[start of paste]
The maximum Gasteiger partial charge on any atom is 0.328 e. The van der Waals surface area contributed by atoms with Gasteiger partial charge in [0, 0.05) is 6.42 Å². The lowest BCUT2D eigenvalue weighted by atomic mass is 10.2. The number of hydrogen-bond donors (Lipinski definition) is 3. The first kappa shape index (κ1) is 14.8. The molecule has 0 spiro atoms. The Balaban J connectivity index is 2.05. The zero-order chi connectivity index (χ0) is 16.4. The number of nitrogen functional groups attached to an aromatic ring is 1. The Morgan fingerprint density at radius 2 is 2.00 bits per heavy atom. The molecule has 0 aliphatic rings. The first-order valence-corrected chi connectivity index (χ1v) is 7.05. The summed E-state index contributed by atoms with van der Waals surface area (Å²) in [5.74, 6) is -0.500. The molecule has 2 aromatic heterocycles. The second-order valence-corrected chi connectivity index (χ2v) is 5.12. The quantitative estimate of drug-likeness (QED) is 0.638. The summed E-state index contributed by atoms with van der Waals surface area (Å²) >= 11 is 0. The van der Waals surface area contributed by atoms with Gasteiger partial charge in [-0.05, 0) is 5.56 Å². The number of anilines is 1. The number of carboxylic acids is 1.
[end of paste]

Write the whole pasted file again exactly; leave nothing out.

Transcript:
The maximum Gasteiger partial charge on any atom is 0.328 e. The van der Waals surface area contributed by atoms with Gasteiger partial charge in [0, 0.05) is 6.42 Å². The lowest BCUT2D eigenvalue weighted by atomic mass is 10.2. The number of hydrogen-bond donors (Lipinski definition) is 3. The first kappa shape index (κ1) is 14.8. The molecule has 0 spiro atoms. The Balaban J connectivity index is 2.05. The zero-order chi connectivity index (χ0) is 16.4. The number of nitrogen functional groups attached to an aromatic ring is 1. The Morgan fingerprint density at radius 2 is 2.00 bits per heavy atom. The molecule has 0 aliphatic rings. The first-order valence-corrected chi connectivity index (χ1v) is 7.05. The summed E-state index contributed by atoms with van der Waals surface area (Å²) in [5.74, 6) is -0.500. The molecule has 2 aromatic heterocycles. The second-order valence-corrected chi connectivity index (χ2v) is 5.12. The quantitative estimate of drug-likeness (QED) is 0.638. The summed E-state index contributed by atoms with van der Waals surface area (Å²) >= 11 is 0. The van der Waals surface area contributed by atoms with Gasteiger partial charge in [-0.05, 0) is 5.56 Å². The number of anilines is 1. The number of carboxylic acids is 1.